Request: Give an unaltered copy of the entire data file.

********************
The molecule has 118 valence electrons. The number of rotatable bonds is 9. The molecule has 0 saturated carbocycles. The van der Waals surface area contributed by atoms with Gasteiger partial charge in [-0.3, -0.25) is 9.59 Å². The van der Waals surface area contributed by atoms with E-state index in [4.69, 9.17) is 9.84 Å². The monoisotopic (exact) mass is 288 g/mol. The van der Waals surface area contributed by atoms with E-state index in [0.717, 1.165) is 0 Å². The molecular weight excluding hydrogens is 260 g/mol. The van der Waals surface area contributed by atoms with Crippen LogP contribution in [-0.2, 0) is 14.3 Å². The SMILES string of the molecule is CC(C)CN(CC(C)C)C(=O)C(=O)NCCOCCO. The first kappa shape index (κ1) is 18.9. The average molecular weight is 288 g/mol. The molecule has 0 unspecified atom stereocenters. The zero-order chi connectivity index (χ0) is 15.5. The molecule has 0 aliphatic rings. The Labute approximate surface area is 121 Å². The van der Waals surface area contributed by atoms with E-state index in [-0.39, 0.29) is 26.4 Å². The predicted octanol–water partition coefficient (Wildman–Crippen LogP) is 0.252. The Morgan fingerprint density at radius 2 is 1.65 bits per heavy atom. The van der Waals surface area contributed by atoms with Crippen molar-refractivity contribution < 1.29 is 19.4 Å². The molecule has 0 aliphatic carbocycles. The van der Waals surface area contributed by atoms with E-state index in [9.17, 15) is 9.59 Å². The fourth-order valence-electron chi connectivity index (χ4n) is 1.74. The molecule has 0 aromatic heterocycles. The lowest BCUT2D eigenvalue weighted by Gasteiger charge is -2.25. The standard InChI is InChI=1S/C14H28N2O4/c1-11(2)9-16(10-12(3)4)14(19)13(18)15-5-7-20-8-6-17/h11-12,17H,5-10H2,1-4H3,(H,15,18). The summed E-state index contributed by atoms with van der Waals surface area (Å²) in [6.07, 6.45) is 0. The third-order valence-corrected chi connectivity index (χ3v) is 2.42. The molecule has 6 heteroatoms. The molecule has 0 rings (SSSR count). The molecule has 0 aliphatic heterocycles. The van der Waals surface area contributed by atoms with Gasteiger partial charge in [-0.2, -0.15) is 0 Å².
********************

The molecule has 118 valence electrons. The number of rotatable bonds is 9. The molecule has 0 saturated carbocycles. The van der Waals surface area contributed by atoms with Gasteiger partial charge in [-0.3, -0.25) is 9.59 Å². The van der Waals surface area contributed by atoms with E-state index in [4.69, 9.17) is 9.84 Å². The monoisotopic (exact) mass is 288 g/mol. The van der Waals surface area contributed by atoms with E-state index in [0.717, 1.165) is 0 Å². The molecular weight excluding hydrogens is 260 g/mol. The van der Waals surface area contributed by atoms with Crippen LogP contribution in [-0.2, 0) is 14.3 Å². The SMILES string of the molecule is CC(C)CN(CC(C)C)C(=O)C(=O)NCCOCCO. The first kappa shape index (κ1) is 18.9. The average molecular weight is 288 g/mol. The molecule has 0 unspecified atom stereocenters. The zero-order chi connectivity index (χ0) is 15.5. The molecule has 0 aliphatic rings. The Labute approximate surface area is 121 Å². The van der Waals surface area contributed by atoms with E-state index in [-0.39, 0.29) is 26.4 Å². The predicted octanol–water partition coefficient (Wildman–Crippen LogP) is 0.252. The Morgan fingerprint density at radius 2 is 1.65 bits per heavy atom. The van der Waals surface area contributed by atoms with Crippen molar-refractivity contribution < 1.29 is 19.4 Å². The molecule has 0 aliphatic carbocycles. The van der Waals surface area contributed by atoms with E-state index in [9.17, 15) is 9.59 Å². The fourth-order valence-electron chi connectivity index (χ4n) is 1.74. The molecule has 0 aromatic heterocycles. The lowest BCUT2D eigenvalue weighted by Gasteiger charge is -2.25. The standard InChI is InChI=1S/C14H28N2O4/c1-11(2)9-16(10-12(3)4)14(19)13(18)15-5-7-20-8-6-17/h11-12,17H,5-10H2,1-4H3,(H,15,18). The summed E-state index contributed by atoms with van der Waals surface area (Å²) in [6.07, 6.45) is 0. The third-order valence-corrected chi connectivity index (χ3v) is 2.42. The molecule has 6 heteroatoms. The molecule has 0 rings (SSSR count). The molecule has 0 aliphatic heterocycles. The van der Waals surface area contributed by atoms with Gasteiger partial charge in [-0.2, -0.15) is 0 Å².